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Re: Venturi3d example


1. In general different fluids can be characterized by their density and their kinematic viscosity. While assuming a isothermal fluid to be incompressible, both quantities remain constant throughout the simulation and therefore are used as input parameters for the ‘UnitConverter’ set up.
In the particular case of ‘cylinder2d’ the density (‘physDensity’) is set to 1.0 kg m-3 which indeed is supposed to resemble an air-like fluid. The kinematic viscosity however is not fixed but scales with the cylinder radius and the Reynolds number (Re). This way the Reynolds number can be used as an input parameter in the beginning (‘simulation setup’), which allows for the investigation of different flow regimes. Nevertheless if desired any physical quantity may be set as a fixed input parameter for the ‘UnitConverter’ as well.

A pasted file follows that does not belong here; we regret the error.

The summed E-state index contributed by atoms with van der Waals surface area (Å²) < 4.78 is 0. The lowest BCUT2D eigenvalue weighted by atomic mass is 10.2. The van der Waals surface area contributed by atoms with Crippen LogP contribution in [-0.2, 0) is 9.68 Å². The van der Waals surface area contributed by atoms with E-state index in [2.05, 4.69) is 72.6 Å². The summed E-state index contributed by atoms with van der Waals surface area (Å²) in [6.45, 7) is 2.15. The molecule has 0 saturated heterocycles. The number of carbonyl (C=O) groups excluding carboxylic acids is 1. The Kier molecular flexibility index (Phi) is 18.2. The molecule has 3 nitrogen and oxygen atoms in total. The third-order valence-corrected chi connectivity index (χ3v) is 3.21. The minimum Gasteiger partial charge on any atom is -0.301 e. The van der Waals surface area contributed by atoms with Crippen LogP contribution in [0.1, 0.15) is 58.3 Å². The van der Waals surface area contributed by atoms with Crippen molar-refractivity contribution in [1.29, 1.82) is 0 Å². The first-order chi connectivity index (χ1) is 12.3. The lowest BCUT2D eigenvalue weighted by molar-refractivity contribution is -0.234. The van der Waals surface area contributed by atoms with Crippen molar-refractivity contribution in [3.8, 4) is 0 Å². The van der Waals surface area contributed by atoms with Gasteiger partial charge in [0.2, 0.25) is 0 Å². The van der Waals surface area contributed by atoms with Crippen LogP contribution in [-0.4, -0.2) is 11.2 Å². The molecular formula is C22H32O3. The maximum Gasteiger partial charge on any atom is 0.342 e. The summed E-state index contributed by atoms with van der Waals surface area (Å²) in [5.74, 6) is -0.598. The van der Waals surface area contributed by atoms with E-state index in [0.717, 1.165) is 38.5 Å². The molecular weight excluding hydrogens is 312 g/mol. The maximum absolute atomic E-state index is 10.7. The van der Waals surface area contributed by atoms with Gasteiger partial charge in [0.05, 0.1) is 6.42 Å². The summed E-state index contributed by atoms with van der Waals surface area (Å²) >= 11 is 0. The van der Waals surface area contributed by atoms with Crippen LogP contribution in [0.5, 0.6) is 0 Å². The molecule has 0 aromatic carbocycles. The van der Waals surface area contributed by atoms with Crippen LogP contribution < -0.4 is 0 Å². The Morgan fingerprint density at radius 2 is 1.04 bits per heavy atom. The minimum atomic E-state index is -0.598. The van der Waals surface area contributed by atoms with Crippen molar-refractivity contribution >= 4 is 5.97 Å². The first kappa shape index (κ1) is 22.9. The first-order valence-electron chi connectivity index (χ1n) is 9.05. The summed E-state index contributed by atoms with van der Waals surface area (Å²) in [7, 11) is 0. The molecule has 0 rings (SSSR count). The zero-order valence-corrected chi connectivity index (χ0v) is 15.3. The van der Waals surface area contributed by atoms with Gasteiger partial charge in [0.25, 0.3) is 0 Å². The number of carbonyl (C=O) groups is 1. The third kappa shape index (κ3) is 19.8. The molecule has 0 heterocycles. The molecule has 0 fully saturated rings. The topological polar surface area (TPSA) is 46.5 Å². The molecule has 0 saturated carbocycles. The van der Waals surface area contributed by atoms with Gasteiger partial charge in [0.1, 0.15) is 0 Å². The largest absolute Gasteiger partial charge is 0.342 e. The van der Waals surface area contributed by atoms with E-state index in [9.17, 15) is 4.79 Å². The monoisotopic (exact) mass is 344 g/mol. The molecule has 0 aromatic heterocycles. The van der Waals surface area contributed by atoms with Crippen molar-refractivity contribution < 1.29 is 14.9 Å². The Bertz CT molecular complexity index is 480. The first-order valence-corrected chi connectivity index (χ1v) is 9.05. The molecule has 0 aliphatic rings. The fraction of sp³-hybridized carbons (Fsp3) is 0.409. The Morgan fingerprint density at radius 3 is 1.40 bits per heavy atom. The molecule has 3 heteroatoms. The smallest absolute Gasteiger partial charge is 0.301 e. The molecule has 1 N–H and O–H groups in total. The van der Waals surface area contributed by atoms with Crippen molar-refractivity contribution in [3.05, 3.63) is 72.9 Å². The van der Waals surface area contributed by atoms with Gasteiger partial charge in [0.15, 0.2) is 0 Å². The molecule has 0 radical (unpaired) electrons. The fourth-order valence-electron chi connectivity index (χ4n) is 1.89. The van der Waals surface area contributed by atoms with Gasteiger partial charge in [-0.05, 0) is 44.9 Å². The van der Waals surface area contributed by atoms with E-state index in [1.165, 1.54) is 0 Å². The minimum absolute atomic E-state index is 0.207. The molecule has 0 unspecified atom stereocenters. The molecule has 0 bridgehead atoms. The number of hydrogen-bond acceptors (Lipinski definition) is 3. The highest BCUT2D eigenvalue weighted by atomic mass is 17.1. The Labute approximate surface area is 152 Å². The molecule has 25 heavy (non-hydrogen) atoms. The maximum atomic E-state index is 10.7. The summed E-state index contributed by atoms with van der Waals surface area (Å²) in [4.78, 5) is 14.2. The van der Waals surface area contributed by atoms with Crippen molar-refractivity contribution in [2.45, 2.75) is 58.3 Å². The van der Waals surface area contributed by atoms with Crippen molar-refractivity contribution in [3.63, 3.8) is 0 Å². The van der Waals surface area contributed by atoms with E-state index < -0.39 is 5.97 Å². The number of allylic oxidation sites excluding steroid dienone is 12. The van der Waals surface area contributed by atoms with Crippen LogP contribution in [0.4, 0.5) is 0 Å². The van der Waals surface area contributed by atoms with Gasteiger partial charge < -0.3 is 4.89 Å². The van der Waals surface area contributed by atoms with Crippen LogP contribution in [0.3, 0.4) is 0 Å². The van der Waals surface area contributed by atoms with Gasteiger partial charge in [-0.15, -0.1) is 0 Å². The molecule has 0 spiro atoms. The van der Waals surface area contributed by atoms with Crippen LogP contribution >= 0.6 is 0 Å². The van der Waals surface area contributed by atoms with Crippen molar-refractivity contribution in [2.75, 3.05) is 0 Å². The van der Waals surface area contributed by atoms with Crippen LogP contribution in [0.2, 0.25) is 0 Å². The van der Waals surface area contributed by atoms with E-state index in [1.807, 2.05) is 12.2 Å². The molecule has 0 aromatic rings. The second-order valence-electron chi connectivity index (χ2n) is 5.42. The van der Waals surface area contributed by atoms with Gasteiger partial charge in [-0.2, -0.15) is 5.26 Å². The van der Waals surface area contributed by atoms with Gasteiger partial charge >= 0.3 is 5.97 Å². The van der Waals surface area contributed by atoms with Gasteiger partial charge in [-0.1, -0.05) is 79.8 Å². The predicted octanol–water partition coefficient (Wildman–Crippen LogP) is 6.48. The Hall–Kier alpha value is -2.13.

2. In the example ‘cylinder2d’ a velocity boundary is applied at the inlet and a pressure boundary at the outlet (‘addVelocityBoundary’ and ‘addPressureBoundary’ in ‘prepareLattice’). In order to specify a pressure difference a pressure boundary has to be applied at the inlet as well by replacing the corresponding velocity instruction in ‘prepareLattice’ by

sBoundaryCondition.addPressureBoundary( superGeometry, 3, omega );

sLattice.defineRho( superGeometry, 3, rho);

In order to prevent shocks, a smooth start-up can be added by gradually changing the initialized pressure on either side to the desired (here 0.1 Pa) one. This can be done in ‘setBoundaryValues’ by defining a functor which has the information of the density corresponding to the pressure in lattice units by

AnalyticalConst2D<T,T> rho(converter.getLatticeDensityFromPhysPressure(.1*frac[0]);